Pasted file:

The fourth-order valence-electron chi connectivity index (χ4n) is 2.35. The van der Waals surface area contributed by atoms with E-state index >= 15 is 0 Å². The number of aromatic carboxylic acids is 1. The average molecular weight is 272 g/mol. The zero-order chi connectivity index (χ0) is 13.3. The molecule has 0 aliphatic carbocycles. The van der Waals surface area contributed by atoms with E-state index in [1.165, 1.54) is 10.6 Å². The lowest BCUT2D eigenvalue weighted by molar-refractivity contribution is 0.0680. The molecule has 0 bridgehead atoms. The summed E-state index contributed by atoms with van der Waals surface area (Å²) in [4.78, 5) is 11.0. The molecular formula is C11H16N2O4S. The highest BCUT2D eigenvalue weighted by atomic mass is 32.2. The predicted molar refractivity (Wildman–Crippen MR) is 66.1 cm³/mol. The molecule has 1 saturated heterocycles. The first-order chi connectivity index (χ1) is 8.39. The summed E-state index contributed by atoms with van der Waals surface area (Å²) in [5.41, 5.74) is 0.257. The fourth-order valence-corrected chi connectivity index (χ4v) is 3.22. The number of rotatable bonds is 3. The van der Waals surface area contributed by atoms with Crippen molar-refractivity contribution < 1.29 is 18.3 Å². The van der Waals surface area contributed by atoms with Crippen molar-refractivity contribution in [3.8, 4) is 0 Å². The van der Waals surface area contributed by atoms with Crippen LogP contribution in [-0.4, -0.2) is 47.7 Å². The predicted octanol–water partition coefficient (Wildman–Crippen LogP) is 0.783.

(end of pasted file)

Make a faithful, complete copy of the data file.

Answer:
The fourth-order valence-electron chi connectivity index (χ4n) is 2.35. The van der Waals surface area contributed by atoms with E-state index >= 15 is 0 Å². The number of aromatic carboxylic acids is 1. The average molecular weight is 272 g/mol. The zero-order chi connectivity index (χ0) is 13.3. The molecule has 0 aliphatic carbocycles. The van der Waals surface area contributed by atoms with E-state index in [1.165, 1.54) is 10.6 Å². The lowest BCUT2D eigenvalue weighted by molar-refractivity contribution is 0.0680. The molecule has 0 bridgehead atoms. The summed E-state index contributed by atoms with van der Waals surface area (Å²) in [4.78, 5) is 11.0. The molecular formula is C11H16N2O4S. The highest BCUT2D eigenvalue weighted by atomic mass is 32.2. The predicted molar refractivity (Wildman–Crippen MR) is 66.1 cm³/mol. The molecule has 1 saturated heterocycles. The first-order chi connectivity index (χ1) is 8.39. The summed E-state index contributed by atoms with van der Waals surface area (Å²) in [5.41, 5.74) is 0.257. The fourth-order valence-corrected chi connectivity index (χ4v) is 3.22. The number of rotatable bonds is 3. The van der Waals surface area contributed by atoms with Crippen molar-refractivity contribution < 1.29 is 18.3 Å². The van der Waals surface area contributed by atoms with Crippen molar-refractivity contribution in [3.8, 4) is 0 Å². The van der Waals surface area contributed by atoms with Crippen LogP contribution in [-0.4, -0.2) is 47.7 Å². The predicted octanol–water partition coefficient (Wildman–Crippen LogP) is 0.783.